Written by Winnie Byanyima
Executive Director, Oxfam International
Yet again I am attending the World Economic Forum in Davos, warning about the global inequality crisis – and proposing steps to tackle it. Yet again, Oxfam has released shocking new statistics which illustrate how severe this crisis has become: 62 people now have the same wealth as the poorest half of the planet – that’s 3.6 billion people.
I am not the only one raising the alarm: Consistently now, we hear concern on inequality from voices such as President Obama, the Pope, Christine Lagarde of the IMF, and people on the street. And things are starting to change. But not enough.
It’s not enough because the gap between the rich and poor has grown dramatically in the past 12 months. This time last year 85 people owned the same amount as the poorest half of the planet and Oxfam was predicting the wealth of richest one percent would overtake the rest of us by 2016 – this particular milestone was passed ahead of schedule in October.
The consequences of such rapidly growing and extreme inequality are huge. Economic inequality can act as a brake on growth, slow poverty reduction efforts, and spark social unrest. Oxfam sees the devastating impact of extreme inequality in many of the countries where we work – from the school children of South Africa whose education is suffering because of lack of government funding, to the garment workers of Myanmar who work long exhausting hours for global suppliers but who can’t cover their rent and feed their families on what they earn.
This continued trend is hardly surprising: The inequality crisis is not a blip. It is hardwired into our economy. Oxfam’s recent report, An Economy for the 1%, explores how today’s global inequality crisis was born and raised on 30 years of unchecked deregulation, privatisation, financial secrecy and globalisation. Our economic system has enabled companies and individuals to use their power and influence to capture and retain an ever increasing share of the benefits of economic growth while the benefits for the poorest in society have shrunk.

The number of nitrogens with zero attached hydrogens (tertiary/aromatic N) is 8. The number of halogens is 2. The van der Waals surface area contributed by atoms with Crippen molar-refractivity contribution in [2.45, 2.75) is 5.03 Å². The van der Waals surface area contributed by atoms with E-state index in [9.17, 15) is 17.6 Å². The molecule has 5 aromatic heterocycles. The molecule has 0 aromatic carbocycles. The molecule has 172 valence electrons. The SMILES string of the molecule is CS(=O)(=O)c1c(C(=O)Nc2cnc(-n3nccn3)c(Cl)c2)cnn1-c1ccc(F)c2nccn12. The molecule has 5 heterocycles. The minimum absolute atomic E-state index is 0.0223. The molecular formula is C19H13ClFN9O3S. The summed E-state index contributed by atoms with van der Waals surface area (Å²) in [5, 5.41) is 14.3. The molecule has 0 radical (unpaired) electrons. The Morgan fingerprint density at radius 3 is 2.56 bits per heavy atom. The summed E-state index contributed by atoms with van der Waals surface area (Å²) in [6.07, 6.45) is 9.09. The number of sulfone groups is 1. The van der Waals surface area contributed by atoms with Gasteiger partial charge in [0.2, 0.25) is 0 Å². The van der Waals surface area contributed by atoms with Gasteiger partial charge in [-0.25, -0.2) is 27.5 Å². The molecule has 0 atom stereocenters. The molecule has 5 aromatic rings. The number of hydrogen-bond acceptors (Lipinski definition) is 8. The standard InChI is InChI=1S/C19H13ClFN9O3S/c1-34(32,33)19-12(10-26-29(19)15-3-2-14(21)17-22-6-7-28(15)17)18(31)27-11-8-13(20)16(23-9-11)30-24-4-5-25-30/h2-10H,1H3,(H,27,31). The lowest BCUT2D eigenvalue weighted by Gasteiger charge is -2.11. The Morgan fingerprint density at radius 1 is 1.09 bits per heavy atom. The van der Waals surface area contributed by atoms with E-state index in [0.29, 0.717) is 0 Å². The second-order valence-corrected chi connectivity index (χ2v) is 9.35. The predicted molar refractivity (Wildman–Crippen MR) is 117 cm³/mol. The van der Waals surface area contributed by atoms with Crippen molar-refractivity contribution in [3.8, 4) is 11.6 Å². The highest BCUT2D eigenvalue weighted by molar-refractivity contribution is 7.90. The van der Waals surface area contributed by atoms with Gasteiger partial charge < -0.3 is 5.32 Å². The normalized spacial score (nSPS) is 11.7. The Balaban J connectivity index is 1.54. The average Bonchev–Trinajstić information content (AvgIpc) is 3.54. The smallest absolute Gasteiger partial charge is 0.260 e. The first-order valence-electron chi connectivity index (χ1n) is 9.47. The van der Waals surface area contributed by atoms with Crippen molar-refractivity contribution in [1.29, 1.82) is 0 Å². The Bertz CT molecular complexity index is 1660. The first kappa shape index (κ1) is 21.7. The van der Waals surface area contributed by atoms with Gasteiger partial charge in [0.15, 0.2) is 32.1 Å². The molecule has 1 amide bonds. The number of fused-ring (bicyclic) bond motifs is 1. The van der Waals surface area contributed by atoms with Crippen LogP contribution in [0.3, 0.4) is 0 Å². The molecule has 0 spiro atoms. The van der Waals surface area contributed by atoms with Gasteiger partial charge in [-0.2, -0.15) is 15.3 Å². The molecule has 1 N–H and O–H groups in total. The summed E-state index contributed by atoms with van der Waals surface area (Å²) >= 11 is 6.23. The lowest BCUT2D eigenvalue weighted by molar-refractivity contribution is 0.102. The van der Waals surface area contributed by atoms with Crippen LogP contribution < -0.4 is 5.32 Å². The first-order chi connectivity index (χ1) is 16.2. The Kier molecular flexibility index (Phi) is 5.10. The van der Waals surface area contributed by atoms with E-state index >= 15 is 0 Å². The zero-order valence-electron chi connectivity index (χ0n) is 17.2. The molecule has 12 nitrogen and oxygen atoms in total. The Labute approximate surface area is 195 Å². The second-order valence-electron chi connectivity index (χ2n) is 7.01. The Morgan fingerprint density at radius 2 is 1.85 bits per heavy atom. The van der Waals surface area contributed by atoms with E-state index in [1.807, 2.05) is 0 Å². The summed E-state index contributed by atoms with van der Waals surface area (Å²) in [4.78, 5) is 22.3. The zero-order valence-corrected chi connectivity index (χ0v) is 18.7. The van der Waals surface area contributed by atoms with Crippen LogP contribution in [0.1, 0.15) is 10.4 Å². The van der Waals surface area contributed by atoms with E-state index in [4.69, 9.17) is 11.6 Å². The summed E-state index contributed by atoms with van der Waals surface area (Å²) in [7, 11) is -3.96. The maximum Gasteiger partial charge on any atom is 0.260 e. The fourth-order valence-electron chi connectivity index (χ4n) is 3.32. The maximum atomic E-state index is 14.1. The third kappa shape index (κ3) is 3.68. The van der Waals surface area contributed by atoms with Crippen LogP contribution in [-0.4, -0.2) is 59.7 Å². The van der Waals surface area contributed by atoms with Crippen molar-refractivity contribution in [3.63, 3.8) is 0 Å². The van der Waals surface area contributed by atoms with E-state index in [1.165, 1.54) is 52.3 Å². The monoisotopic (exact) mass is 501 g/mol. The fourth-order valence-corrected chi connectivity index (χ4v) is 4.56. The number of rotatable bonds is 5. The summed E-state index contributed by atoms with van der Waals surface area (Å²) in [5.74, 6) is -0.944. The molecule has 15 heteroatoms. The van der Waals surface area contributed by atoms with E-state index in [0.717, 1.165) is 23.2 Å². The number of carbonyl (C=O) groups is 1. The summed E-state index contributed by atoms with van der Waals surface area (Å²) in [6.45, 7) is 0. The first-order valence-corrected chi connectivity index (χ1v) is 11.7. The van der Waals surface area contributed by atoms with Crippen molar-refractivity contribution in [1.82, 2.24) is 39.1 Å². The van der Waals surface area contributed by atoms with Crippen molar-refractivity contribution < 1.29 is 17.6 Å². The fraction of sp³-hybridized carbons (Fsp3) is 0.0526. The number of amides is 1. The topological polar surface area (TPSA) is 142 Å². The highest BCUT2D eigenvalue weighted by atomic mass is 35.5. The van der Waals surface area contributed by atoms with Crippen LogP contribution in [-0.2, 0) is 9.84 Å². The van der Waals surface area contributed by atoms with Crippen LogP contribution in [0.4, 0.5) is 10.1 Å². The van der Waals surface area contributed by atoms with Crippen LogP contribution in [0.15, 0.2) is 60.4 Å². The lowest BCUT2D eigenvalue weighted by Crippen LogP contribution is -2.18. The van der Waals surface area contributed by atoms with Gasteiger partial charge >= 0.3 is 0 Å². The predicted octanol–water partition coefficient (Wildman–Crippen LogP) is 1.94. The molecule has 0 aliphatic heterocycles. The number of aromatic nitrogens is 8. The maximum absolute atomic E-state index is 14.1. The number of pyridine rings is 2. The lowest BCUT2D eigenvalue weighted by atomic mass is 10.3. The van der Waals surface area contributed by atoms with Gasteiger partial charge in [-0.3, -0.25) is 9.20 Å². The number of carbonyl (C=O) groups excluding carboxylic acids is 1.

Reversing this trend will take the determination of political leaders, and the active cooperation of business. It’s not hopeless, it’s just hard.
2015 saw some faltering steps forward. In September, the world agreed to global goals on ending inequality and on eradicating extreme poverty. There was also a very welcome engagement from business. These commitments show governments’ intention to act. But these intentions need to be put into action.
This requires addressing the drivers of inequality and challenging vested interests.
Top of that list of vested interests has to be tax havens. Serving no social purpose, these jurisdictions – characterised inter alia by high levels of secrecy and low or no tax rates – are fuelling the rise in inequality. As tax returns from wealthy companies and individuals disappear into this global network, governments are left with two options: to cut back on the essential spending needed to reduce inequality and deprivation; or to make up the shortfall by levying higher taxes on other less wealthy sections of society. Consequently, wealth is redistributed upwards, and the inequality gap grows.
Tax havens take billions from rich industrialized countries. But it is in the poorer countries that the impacts are felt most dramatically. Wealthy African’s use of tax havens cost African governments an estimated $14 billion in lost tax revenues in 2014. This is enough money to pay for healthcare for mothers and children that could save 4 million African children’s lives a year and employ enough teachers to get every African child into school. While the United Nations Conference on Trade and Development (UNCTAD) has estimated that the use of tax havens by business costs developing countries around US$100 billion every year.
Some governments have recognized that tax dodging is a serious problem that needs addressing. In November, G20 governments agreed on steps to curb tax dodging by multinational companies. However, these reforms largely ignore the problems posed by tax havens and do not do enough to ensure developing country governments can claim their fair share of taxes.
Now with tax havens becoming an ever more common way of doing business – 109 of the WEF’s 118 partners have a presence in at least one tax haven – it time we put a stop to this practice.
For the benefit of all their citizens, governments across the world need to commit to a second generation of tax reforms to end the race to the bottom on tax, and they need to end the secrecy around financial assets.
But this isn’t just about governments forcing companies to behave. I doubt many people, employees or employers, want a world of such vast inequities. Neither do they want the tax base on which their societies and economies rely to be undermined. So my message at Davos 2016 is for companies to think about how they can be tax responsible too – starting with a commitment to bring their money onshore.
In 2010, 388 people had the same wealth as half the world. Now it’s 62. When my research team told me this, I asked where this trend was taking us. Half-joking they continued the line on the graph they had plotted to 2020 where just 11 people occupied this exalted position. But I am not joking. This year I will fight inequality harder than ever on behalf of the world’s poorest people.
Read Oxfam's Report: An Economy for the 1%